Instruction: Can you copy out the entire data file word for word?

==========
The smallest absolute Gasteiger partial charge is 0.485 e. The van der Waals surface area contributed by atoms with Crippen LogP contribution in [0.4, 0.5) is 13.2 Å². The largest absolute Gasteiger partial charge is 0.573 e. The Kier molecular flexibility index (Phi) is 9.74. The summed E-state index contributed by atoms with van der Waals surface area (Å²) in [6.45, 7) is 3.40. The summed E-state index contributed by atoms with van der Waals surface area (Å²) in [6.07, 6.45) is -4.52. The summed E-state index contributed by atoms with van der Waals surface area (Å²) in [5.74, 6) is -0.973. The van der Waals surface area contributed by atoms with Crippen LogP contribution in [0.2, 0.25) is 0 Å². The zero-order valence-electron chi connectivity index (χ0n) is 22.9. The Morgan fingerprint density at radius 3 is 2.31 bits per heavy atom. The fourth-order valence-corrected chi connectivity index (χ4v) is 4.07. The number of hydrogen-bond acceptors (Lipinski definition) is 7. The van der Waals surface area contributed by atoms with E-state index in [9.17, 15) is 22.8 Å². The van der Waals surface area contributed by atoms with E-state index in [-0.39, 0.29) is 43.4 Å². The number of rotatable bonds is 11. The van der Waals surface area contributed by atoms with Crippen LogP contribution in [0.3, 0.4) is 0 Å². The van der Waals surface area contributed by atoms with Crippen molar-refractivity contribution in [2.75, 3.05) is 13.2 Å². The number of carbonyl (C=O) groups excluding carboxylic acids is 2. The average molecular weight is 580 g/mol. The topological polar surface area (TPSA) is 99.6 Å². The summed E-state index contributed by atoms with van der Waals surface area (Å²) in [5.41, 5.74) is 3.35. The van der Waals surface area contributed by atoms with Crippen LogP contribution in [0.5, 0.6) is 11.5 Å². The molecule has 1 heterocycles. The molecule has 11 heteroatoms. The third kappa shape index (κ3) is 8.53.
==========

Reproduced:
The smallest absolute Gasteiger partial charge is 0.485 e. The van der Waals surface area contributed by atoms with Crippen LogP contribution in [0.4, 0.5) is 13.2 Å². The largest absolute Gasteiger partial charge is 0.573 e. The Kier molecular flexibility index (Phi) is 9.74. The summed E-state index contributed by atoms with van der Waals surface area (Å²) in [6.45, 7) is 3.40. The summed E-state index contributed by atoms with van der Waals surface area (Å²) in [6.07, 6.45) is -4.52. The summed E-state index contributed by atoms with van der Waals surface area (Å²) in [5.74, 6) is -0.973. The van der Waals surface area contributed by atoms with Crippen LogP contribution in [0.2, 0.25) is 0 Å². The zero-order valence-electron chi connectivity index (χ0n) is 22.9. The Morgan fingerprint density at radius 3 is 2.31 bits per heavy atom. The fourth-order valence-corrected chi connectivity index (χ4v) is 4.07. The number of hydrogen-bond acceptors (Lipinski definition) is 7. The van der Waals surface area contributed by atoms with E-state index in [9.17, 15) is 22.8 Å². The van der Waals surface area contributed by atoms with E-state index in [-0.39, 0.29) is 43.4 Å². The number of rotatable bonds is 11. The van der Waals surface area contributed by atoms with Crippen LogP contribution in [0.3, 0.4) is 0 Å². The van der Waals surface area contributed by atoms with Crippen molar-refractivity contribution in [2.75, 3.05) is 13.2 Å². The number of carbonyl (C=O) groups excluding carboxylic acids is 2. The average molecular weight is 580 g/mol. The topological polar surface area (TPSA) is 99.6 Å². The summed E-state index contributed by atoms with van der Waals surface area (Å²) in [5.41, 5.74) is 3.35. The van der Waals surface area contributed by atoms with Crippen LogP contribution in [0.5, 0.6) is 11.5 Å². The molecule has 1 heterocycles. The molecule has 11 heteroatoms. The third kappa shape index (κ3) is 8.53.